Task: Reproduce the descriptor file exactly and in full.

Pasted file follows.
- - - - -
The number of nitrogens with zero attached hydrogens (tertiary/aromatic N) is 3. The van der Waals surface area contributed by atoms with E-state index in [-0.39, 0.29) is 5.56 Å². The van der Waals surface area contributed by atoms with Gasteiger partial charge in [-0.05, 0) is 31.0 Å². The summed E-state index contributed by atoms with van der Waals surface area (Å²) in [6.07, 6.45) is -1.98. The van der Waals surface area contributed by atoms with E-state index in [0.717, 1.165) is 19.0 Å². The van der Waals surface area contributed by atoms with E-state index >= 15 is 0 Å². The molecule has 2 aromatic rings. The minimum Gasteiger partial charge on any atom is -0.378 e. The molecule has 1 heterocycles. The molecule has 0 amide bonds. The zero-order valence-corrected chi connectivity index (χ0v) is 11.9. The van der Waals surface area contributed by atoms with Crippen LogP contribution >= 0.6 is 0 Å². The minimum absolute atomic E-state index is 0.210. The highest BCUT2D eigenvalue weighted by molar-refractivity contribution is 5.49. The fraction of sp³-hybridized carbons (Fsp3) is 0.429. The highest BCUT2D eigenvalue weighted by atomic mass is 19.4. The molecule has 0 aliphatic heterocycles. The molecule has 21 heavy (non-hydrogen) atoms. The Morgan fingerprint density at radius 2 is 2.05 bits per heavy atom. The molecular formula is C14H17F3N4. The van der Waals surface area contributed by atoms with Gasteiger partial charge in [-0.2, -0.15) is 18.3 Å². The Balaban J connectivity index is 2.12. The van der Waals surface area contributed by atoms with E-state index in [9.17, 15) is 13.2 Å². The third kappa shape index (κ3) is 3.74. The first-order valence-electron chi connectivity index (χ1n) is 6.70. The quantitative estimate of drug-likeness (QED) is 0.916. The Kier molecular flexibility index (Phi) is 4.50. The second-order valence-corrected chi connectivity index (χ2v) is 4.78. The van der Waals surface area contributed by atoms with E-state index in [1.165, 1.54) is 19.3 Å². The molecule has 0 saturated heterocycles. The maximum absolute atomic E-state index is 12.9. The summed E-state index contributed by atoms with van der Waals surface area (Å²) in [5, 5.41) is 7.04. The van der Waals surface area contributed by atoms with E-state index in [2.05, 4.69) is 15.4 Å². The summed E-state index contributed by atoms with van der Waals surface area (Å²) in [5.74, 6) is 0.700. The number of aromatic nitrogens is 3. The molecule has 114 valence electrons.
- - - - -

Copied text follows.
The number of nitrogens with zero attached hydrogens (tertiary/aromatic N) is 3. The van der Waals surface area contributed by atoms with E-state index in [-0.39, 0.29) is 5.56 Å². The van der Waals surface area contributed by atoms with Gasteiger partial charge in [-0.05, 0) is 31.0 Å². The summed E-state index contributed by atoms with van der Waals surface area (Å²) in [6.07, 6.45) is -1.98. The van der Waals surface area contributed by atoms with E-state index in [0.717, 1.165) is 19.0 Å². The van der Waals surface area contributed by atoms with E-state index >= 15 is 0 Å². The molecule has 2 aromatic rings. The minimum Gasteiger partial charge on any atom is -0.378 e. The molecule has 1 heterocycles. The molecule has 0 amide bonds. The zero-order valence-corrected chi connectivity index (χ0v) is 11.9. The van der Waals surface area contributed by atoms with Crippen LogP contribution >= 0.6 is 0 Å². The minimum absolute atomic E-state index is 0.210. The highest BCUT2D eigenvalue weighted by molar-refractivity contribution is 5.49. The fraction of sp³-hybridized carbons (Fsp3) is 0.429. The highest BCUT2D eigenvalue weighted by atomic mass is 19.4. The molecule has 0 aliphatic heterocycles. The molecule has 21 heavy (non-hydrogen) atoms. The Morgan fingerprint density at radius 2 is 2.05 bits per heavy atom. The molecular formula is C14H17F3N4. The van der Waals surface area contributed by atoms with Gasteiger partial charge in [-0.2, -0.15) is 18.3 Å². The Balaban J connectivity index is 2.12. The van der Waals surface area contributed by atoms with E-state index in [9.17, 15) is 13.2 Å². The third kappa shape index (κ3) is 3.74. The first-order valence-electron chi connectivity index (χ1n) is 6.70. The quantitative estimate of drug-likeness (QED) is 0.916. The Kier molecular flexibility index (Phi) is 4.50. The second-order valence-corrected chi connectivity index (χ2v) is 4.78. The van der Waals surface area contributed by atoms with E-state index in [1.165, 1.54) is 19.3 Å². The molecule has 0 saturated heterocycles. The maximum absolute atomic E-state index is 12.9. The summed E-state index contributed by atoms with van der Waals surface area (Å²) in [5, 5.41) is 7.04. The van der Waals surface area contributed by atoms with E-state index in [2.05, 4.69) is 15.4 Å². The summed E-state index contributed by atoms with van der Waals surface area (Å²) in [5.74, 6) is 0.700. The number of aromatic nitrogens is 3. The molecule has 114 valence electrons.